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AMA Racing Champions  

2012 was a great year for AMA and ATVA competition. Here, some of the national champions and top competitors talk about the 2012 season, look ahead to the 2013 season, and explain why AMA and ATVA competition is the best racing on the planet. No other No. 1 plate matters.


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Andris Lagzdins: 2012 ATV hare and hound 100-Open A champ

January 31, 2013

Portrait of Andris Lagzdins

Andris Lagzdins, a 44-year-old racer who lives in Burbank, Calif., was on a mission in 2012 in the AMA Hare & Hound National Championship Series—to win his second national ATV title in a row.

He did it, winning the ATV 100-Open A class.

“It’s great to back up last year’s title with another championship, and ending this season with a hard-fought win is the best way to go into the off season,” Langzdins said after earning the title. “For me, the biggest accomplishment in racing has always been the AMA No. 1 plate, and to attain that is very satisfying.”

But the title didn’t come easy. The AMA Hare & Hound National Championship Series features some of the fastest desert racers in America. His main competition for the series title came from Bill Markel, the 2012 District 37 (Southern California) Overall ATV champion.

“Bill does an unbelievable amount of races in the California desert, and he knows every nook and cranny out there!” Lagzdins says. “The two Utah rounds were won by Utah riders Chris Brigman and Colt Brinkerhoff, so there is something to be said for having the home field advantage.”

During his 2012 championship-winning season, Lagzdins raced a Honda TRX450R prepared by DirtFirst Racing. He says he’s had great results in various disciplines with the machine, including racing Baja.

“My longtime engine tuner, Loren Duncan, puts together a motor package that is perfectly suited for the Hare and Hound events,” Lagzdins says.

Lagzdins spent more than a decace racing enduros and other events on the East Coast before moving to Southern California, where he felt he would fit in.

“Not being able to ride the course before the event, having to negotiate very technical and rocky terrain, and doing dead engine starts are all facets of racing in which I was able to carry my skills over,” he says.

His very first race, in 1988, was the Blackwater 100, which he tackled with a Honda ATC 250R three-wheeler. He then raced at the AMA District level in the 1990s, earning state championships in District 5 (Western Virginia, Western Pennsylvania) and District 7 (Maryland, Delaware).

“I moved from Maryland to California in 2009 to concentrate on the Score Baja Series, riding for the Christy’s Racing Team,” Lagzdins says. “Everything came together there in 2009 and we won a championship in the Best in the Desert Series as well as the Score Overall ATV title.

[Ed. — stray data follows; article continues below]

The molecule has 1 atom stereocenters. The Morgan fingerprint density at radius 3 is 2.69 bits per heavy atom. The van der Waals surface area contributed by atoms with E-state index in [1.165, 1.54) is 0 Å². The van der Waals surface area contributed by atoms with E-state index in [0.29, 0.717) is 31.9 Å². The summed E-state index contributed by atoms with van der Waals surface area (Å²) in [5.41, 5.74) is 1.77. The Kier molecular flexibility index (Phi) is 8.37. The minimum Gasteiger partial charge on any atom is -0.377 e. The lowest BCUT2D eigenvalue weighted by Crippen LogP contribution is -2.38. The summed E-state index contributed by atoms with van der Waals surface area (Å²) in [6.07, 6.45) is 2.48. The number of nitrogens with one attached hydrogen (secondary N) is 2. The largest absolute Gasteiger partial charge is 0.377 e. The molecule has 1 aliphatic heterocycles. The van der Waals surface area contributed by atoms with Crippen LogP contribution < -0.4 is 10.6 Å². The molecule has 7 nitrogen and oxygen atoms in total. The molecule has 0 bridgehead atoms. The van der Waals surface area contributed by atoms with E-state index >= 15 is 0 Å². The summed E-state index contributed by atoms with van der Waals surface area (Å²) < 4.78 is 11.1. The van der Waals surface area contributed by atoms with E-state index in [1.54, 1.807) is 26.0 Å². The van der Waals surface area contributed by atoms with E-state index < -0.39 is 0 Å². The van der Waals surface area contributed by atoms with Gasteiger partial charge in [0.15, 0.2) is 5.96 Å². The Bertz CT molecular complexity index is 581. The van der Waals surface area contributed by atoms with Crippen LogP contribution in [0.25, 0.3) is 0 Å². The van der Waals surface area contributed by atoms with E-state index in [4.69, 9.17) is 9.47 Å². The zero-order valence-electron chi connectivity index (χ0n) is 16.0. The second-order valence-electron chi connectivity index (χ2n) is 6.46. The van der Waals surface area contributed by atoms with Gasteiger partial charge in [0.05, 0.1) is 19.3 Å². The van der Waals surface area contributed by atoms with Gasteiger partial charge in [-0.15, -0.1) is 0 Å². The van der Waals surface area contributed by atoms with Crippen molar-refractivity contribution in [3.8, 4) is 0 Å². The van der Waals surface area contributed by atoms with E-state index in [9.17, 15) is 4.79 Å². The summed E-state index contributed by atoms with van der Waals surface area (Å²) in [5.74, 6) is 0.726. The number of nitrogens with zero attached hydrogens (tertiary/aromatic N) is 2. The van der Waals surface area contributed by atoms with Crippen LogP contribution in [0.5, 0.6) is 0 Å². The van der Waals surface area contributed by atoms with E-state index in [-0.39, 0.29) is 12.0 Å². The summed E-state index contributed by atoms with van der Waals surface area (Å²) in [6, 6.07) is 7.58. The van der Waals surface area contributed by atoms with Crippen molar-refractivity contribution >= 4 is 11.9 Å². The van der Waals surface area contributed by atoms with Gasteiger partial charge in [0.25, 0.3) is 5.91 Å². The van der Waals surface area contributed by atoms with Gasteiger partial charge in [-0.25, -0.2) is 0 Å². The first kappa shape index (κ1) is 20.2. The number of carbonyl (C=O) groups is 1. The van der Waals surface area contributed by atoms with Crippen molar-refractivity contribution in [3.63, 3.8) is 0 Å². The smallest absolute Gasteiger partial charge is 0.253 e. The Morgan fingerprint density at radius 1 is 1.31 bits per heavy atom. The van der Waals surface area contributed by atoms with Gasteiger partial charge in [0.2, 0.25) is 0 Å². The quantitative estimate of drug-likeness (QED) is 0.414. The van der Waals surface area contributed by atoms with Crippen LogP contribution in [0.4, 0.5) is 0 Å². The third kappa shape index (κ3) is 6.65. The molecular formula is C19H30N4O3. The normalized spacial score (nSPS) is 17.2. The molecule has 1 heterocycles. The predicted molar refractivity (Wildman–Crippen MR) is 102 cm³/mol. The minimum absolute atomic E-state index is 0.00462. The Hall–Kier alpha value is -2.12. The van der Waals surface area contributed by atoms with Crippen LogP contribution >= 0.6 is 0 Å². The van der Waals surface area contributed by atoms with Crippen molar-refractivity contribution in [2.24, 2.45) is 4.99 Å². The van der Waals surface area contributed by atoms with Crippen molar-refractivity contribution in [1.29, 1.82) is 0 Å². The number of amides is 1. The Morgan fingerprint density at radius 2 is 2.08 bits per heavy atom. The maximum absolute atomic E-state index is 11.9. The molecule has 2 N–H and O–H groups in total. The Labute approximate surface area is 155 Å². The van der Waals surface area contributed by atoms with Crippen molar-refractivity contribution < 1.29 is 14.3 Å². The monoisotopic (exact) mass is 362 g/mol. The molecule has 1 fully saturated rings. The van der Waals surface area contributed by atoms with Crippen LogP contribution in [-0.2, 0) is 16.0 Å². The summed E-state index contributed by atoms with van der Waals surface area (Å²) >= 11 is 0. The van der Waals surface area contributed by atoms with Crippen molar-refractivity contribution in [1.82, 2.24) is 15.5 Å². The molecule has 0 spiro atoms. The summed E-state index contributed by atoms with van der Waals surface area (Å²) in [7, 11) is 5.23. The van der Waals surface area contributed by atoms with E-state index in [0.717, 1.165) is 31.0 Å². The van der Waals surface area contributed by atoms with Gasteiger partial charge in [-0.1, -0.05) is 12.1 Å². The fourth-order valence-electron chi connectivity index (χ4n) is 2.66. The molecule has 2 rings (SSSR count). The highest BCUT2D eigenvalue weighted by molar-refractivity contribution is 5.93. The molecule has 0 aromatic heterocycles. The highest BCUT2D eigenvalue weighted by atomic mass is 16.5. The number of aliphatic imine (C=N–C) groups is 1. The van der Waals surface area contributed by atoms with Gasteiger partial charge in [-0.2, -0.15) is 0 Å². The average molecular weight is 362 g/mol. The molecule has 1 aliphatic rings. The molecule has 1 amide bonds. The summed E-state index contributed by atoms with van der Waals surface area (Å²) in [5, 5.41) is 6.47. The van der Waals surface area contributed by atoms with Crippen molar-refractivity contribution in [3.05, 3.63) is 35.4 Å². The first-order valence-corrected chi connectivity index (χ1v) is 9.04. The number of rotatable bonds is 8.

“In 2010 I discovered the Hare and Hound Series while looking for other races to participate in to stay sharp for Baja,” he says. “I won the last Hare and Hound in 2010, and came back in 2011 and won the series, then backed that up with [the 2012] title.”

Following the end of the 2012 season and before the beginning of the 2013 season, Lagzdins planned to focus on the Baja 100 and then spend some time in Maryland, where he hoped to do a little “muddy, tight woods, enduro-style riding because I just can’t get that here in SoCal.”

His plans for the future?

“I am always looking to travel to new areas to race, and I had a blast racing in some 12-hour events in France a few years ago,” he says. “I would like to get a ride for a couple of the European Quad Championship races and check out more of Europe.

“Another goal is the Dakar Rally, which is probably every desert racer’s dream,” he says. “I also have an Isle of Man trip in the works for 2014, but just to spectate, for now!”

Lagzdins is a rider. You can find him riding quads, dirtbikes and even streetbikes.

“Whether it’s carving canyons on my Honda RC51 streetbike, or doing laps on the MX track on my CRF450R, I like it all,” he says. “A good, relaxing Sunday is me and my wife, Avila, taking the dirtbikes up in the mountains north of LA and exploring. I can honestly say that I have dedicated my life to motorcycling, and everything revolves around that.”

Lagzdins knows that a racer can be successful without strong support, and he had many people he wanted to thank.

“Most importantly, I have to thank my family for helping me keep pushing myself to succeed,” he says. “The guys at DirtFirst Racing who made my whole program escalate to where it is now, including my mechanics Tony Kwiatkowski and Jim Quesinberry, and racing coordinator Tom Nalepa.

“Christy’s Racing, Duncan Racing, Elka Suspension, Rolldesign, IMS Products, ITP Tires, TireBalls, Rpm Axles, GPR, ATVRiders.com, Moose Racing, Alpinestars, and 100% Goggles all contributed to make my program a success,” he says.

Andris Lagzdins racing in the desert.

Andris Lagzdins racing in the desert.